No, mine was made with bright anodized stuff intended for fabrication. I believe the schedule 40 is just a standard for size and thickness. If we had needed more strength we could have gone to schedule 80. If I were going to paint it we could have saved money on the metal and used mill finish stuff, which I assume would be similar to conduit.
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Old 07-07-2010, 16:26   #7
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Don't go to Home Depot electrical for your aluminum. You need a grade of aluminum that will hold up in a salt water environment. Not every grade is suitable in a marine environment. Call someone who does aluminum welding for boats professionally, they will know. There are a few different grades.
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Old 07-07-2010, 17:18   #8
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Mine was built of anodised Al by a professional who has built many. It supports solar panels and supplies shade and replaces the stern pulpit to keep me in the boat. My boat is capable of speeds of 20 to 22 knts and that produces a rough ride and the arch has held up fine and provides welcome security in the cockpit. Dave
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Old 07-07-2010, 18:02   #9
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You may consider a large diameter aluminum tube (3.5in in the photo). I plan on building a similar design with 4.5in tube. Larger tubes eliminate much of the webbing and welding costs, while adding strength.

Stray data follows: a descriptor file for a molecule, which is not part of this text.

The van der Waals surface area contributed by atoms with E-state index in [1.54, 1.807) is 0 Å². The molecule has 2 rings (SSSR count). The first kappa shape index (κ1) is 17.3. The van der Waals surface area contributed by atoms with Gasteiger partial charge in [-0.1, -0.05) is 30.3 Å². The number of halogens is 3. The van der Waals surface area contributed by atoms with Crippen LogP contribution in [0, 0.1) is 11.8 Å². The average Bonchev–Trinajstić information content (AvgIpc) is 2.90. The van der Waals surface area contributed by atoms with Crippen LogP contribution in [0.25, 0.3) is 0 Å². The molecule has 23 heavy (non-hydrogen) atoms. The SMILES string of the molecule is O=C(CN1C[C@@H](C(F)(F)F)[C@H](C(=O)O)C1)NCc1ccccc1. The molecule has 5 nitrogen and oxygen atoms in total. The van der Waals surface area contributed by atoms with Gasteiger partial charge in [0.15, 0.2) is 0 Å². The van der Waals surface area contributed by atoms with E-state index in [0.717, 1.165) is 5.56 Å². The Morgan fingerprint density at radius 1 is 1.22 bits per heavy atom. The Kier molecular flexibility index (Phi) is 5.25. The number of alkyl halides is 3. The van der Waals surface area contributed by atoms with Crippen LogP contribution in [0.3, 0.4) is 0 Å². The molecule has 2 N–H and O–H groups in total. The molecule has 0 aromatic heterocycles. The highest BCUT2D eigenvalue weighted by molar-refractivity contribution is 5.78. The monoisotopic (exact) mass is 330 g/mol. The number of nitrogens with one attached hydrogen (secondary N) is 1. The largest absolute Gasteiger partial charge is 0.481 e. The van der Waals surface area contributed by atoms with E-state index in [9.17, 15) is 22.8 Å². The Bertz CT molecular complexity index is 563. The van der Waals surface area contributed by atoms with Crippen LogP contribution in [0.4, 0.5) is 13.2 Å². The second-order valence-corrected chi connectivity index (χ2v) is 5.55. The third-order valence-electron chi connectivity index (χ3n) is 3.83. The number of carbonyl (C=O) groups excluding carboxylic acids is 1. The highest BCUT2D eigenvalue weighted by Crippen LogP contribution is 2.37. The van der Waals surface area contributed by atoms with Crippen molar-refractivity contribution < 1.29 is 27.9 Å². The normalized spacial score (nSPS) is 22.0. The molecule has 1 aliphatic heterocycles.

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Old 07-07-2010, 19:41   #10
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You may consider a large diameter aluminum tube (3.5in in the photo). I plan on building a similar design with 4.5in tube. Larger tubes eliminate much of the webbing and welding costs, while adding strength.
Looks real nice. I assume you welded on prefab 90 degree elbows? 2.5" is the thickest I've heard of having custom bends.
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Old 07-07-2010, 19:45   #11
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Yes, those are welded 90 deg pieces.
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Old 08-07-2010, 06:23   #12
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CAELESTIS,

Those 90 deg bends, did you open them up a little? They look a little more open than 90 from the photo.

And are they butt welded or did you weld them over a sleeve?

I think it looks great, probably would not work for what I want but I love seeing the various approaches out there.
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Old 08-07-2010, 08:46   #13
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Thanks for the feedback....I think this is a great thread. I was looking for a userfriendly program to start sketching up my arch in 3D and I found the Google application called Sketch-up for either the MAC or the PC. So far it has been working great. Thats a hell of an arch above, on Caelestis!
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Old 08-07-2010, 08:50   #14
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That arch is not on my boat, but I plan to use it as a model for one I plan on having built soon. I think it is the best looking arch I have ever seen.
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Old 08-07-2010, 09:39   #15
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Personally I would stay with Stainless. A friend has one made of aluminum and it is corroding where the steel bolts come in contact with the aluminum.

If you do go with aluminum try to use large diameter 5083 alloy tubes.

Aluminium and Aluminium Alloys - Designations